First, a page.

Battle of Plassey
The Battle of Plassey was a decisive victory of the British East India Company over the Nawab of Bengal and his French allies on 23 June 1757, under the leadership of Robert Clive. The battle consolidated the Company's presence in Bengal, which expanded to cover much of India over the next hundred years; the battle took place at Palashi on the banks of the Hooghly River, about 150 kilometres north of Calcutta and south of Murshidabad capital of Bengal. The belligerents were the Nawab Siraj-ud-Daulah, the last independent Nawab of Bengal, the British East India Company. Siraj-ud-Daulah had become the Nawab of Bengal the year before, he ordered the English to stop the extension of their fortification. Robert Clive bribed Mir Jafar, the commander-in-chief of the Nawab's army, promised him to make him Nawab of Bengal. Clive captured Calcutta; the battle was preceded by an attack on British-controlled Calcutta by Nawab Siraj-ud-Daulah and the Black Hole massacre. The British sent reinforcements under Colonel Robert Clive and Admiral Charles Watson from Madras to Bengal and recaptured Calcutta.
Clive seized the initiative to capture the French fort of Chandernagar. Tensions and suspicions between Siraj-ud-daulah and the British culminated in the Battle of Plassey; the battle was waged during the Seven Years' War, and, in a mirror of their European rivalry, the French East India Company sent a small contingent to fight against the British. Siraj-ud-Daulah made his stand at Plassey; the British, worried about being outnumbered, formed a conspiracy with Siraj-ud-Daulah's demoted army chief Mir Jafar, along with others such as Yar Lutuf Khan, Jagat Seths and Rai Durlabh. Mir Jafar, Rai Durlabh and Yar Lutuf Khan thus assembled their troops near the battlefield but made no move to join the battle. Siraj-ud-Daulah's army with 50,000 soldiers, 40 cannons and 10 war elephants was defeated by 3,000 soldiers of Col. Robert Clive, owing to the flight of Siraj-ud-Daulah from the battlefield and the inactivity of the conspirators; the battle ended in 11 hours. This is judged to be one of the pivotal battles in the control of Indian subcontinent by the colonial powers.
The British now wielded enormous influence over the Nawab and acquired significant concessions for previous losses and revenue from trade. The British further used this revenue to increase their military might and push the other European colonial powers such as the Dutch and the French out of South Asia, thus expanding the British Empire; the British East India Company had a strong presence in India with the three main stations of Fort St. George in Madras, Fort William in Calcutta and Bombay Castle in western India; these stations were independent presidencies governed by a president and a council, appointed by the Court of Directors in England. The British adopted a policy of allying themselves with various princes and Nawabs, promising security against usurpers and rebels; the Nawabs gave them concessions in return for the security. By the 18th century all rivalry had ceased between the British East India Company and the Dutch or Portuguese counterparts; the French had established an East India Company under Louis XIV and had two important stations in India – Chandernagar in Bengal and Pondicherry on the Carnatic coast, both governed by the presidency of Pondicherry.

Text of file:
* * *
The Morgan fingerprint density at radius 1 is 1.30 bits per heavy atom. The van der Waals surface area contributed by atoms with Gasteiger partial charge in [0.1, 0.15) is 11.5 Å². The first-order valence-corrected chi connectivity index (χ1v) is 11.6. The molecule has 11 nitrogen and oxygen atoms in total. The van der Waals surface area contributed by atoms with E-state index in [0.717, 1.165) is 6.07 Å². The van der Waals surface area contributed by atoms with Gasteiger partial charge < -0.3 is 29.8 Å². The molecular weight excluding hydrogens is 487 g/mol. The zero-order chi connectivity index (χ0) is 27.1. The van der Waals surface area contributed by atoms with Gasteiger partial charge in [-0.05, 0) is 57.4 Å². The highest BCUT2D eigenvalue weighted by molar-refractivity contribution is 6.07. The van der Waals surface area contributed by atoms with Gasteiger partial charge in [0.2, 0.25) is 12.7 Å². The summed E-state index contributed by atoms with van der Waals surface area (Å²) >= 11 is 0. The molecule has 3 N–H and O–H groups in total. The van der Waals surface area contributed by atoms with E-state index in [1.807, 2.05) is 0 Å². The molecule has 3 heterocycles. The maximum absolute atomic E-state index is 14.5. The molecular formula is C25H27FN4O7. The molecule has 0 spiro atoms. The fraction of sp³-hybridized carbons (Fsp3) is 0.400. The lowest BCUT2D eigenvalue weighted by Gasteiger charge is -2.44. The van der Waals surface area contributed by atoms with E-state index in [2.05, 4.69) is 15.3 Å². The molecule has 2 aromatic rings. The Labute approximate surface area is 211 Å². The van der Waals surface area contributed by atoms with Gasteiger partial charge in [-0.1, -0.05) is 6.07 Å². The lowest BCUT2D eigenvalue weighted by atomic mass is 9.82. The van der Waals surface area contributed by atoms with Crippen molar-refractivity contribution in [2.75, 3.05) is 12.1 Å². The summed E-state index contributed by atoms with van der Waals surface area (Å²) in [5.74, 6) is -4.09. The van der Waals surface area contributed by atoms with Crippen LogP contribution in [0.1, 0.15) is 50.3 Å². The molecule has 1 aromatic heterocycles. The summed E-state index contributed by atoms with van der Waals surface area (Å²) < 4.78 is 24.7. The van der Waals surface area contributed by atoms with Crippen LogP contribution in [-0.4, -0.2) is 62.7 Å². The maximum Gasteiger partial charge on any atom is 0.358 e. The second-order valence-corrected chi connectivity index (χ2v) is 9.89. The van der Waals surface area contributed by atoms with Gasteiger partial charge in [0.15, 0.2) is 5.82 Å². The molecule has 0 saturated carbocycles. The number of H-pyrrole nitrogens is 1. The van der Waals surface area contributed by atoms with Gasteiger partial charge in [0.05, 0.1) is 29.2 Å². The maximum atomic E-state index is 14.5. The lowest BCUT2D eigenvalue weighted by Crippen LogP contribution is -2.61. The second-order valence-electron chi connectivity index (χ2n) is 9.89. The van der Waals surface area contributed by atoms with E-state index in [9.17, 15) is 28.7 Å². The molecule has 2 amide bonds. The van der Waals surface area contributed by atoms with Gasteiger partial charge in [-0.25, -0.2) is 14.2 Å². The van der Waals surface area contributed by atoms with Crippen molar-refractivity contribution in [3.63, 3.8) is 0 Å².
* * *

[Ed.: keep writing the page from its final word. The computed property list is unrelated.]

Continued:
The French were a late comer in India trade, but they established themselves in India and were poised to overtake Britain for control. The War of the Austrian Succession marked the beginning of the power struggle between Britain and France and of European military ascendancy and political intervention in the Indian subcontinent. In September 1746, Mahé de La Bourdonnais landed off Madras with a naval squadron and laid siege to the port city; the defences of Madras were weak and the garrison sustained a bombardment of three days before surrendering. The terms of the surrender agreed by Bourdonnais provided for the settlement to be ransomed back for a cash payment by the British East India Company. However, this concession was opposed by Joseph François Dupleix, the governor general of the Indian possessions of the Compagnie des Indes Orientales; when Bourdonnais left India in October, Dupleix reneged on the agreement. The Nawab of the Carnatic Anwaruddin Muhammed Khan intervened in support of the British and the combined forces advanced to retake Madras, but despite vast superiority in numbers, the army was crushed by the French.
As retaliation to the loss of Madras, the British, under Major Lawrence and Admiral Boscawen, laid siege to Pondicherry but were forced to raise it after thirty-one days. The Treaty of Aix-la-Chapelle in 1748 forced Dupleix to yield Madras back to the British in return for Louisbourg and Cape Breton Island in North America; the Treaty of Aix-La-Chapelle prevented direct hostilities between the two powers but soon they were involved in indirect hostilities as the auxiliaries of the local princes in their feuds. The feud Dupleix chose was for the succession to the positions of the Nizam of the Deccan and the Nawab of the dependent Carnatic province; the British and the French both nominated their candidates for the two posts. In both cases, Dupleix's candidates usurped both thrones by two assassinations. In mid-1751, the French candidate for the Nawab's post, Chanda Sahib, laid siege to the British candidate Mohammed Ali's last stronghold Trichinopoly, where Ali was holed up with his British reinforcements.